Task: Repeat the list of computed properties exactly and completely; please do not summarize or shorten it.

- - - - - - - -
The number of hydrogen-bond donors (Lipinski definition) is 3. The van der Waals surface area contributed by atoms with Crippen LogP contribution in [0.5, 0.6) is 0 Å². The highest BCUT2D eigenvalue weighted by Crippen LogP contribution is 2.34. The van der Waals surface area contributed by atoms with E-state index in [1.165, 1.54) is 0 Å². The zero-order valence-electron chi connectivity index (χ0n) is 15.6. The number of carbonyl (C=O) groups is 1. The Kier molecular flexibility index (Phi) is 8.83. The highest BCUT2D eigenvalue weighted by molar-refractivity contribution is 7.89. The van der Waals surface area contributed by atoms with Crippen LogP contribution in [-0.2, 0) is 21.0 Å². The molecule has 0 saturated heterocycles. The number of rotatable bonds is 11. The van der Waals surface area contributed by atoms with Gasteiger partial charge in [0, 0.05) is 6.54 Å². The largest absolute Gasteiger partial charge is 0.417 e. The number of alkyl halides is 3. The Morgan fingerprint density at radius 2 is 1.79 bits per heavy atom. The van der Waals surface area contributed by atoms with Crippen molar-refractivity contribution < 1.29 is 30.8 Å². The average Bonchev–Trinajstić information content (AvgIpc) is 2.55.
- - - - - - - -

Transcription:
The number of hydrogen-bond donors (Lipinski definition) is 3. The van der Waals surface area contributed by atoms with Crippen LogP contribution in [0.5, 0.6) is 0 Å². The highest BCUT2D eigenvalue weighted by Crippen LogP contribution is 2.34. The van der Waals surface area contributed by atoms with E-state index in [1.165, 1.54) is 0 Å². The zero-order valence-electron chi connectivity index (χ0n) is 15.6. The number of carbonyl (C=O) groups is 1. The Kier molecular flexibility index (Phi) is 8.83. The highest BCUT2D eigenvalue weighted by molar-refractivity contribution is 7.89. The van der Waals surface area contributed by atoms with Crippen LogP contribution in [-0.2, 0) is 21.0 Å². The molecule has 0 saturated heterocycles. The number of rotatable bonds is 11. The van der Waals surface area contributed by atoms with Gasteiger partial charge in [0, 0.05) is 6.54 Å². The largest absolute Gasteiger partial charge is 0.417 e. The number of alkyl halides is 3. The Morgan fingerprint density at radius 2 is 1.79 bits per heavy atom. The van der Waals surface area contributed by atoms with Crippen molar-refractivity contribution < 1.29 is 30.8 Å². The average Bonchev–Trinajstić information content (AvgIpc) is 2.55.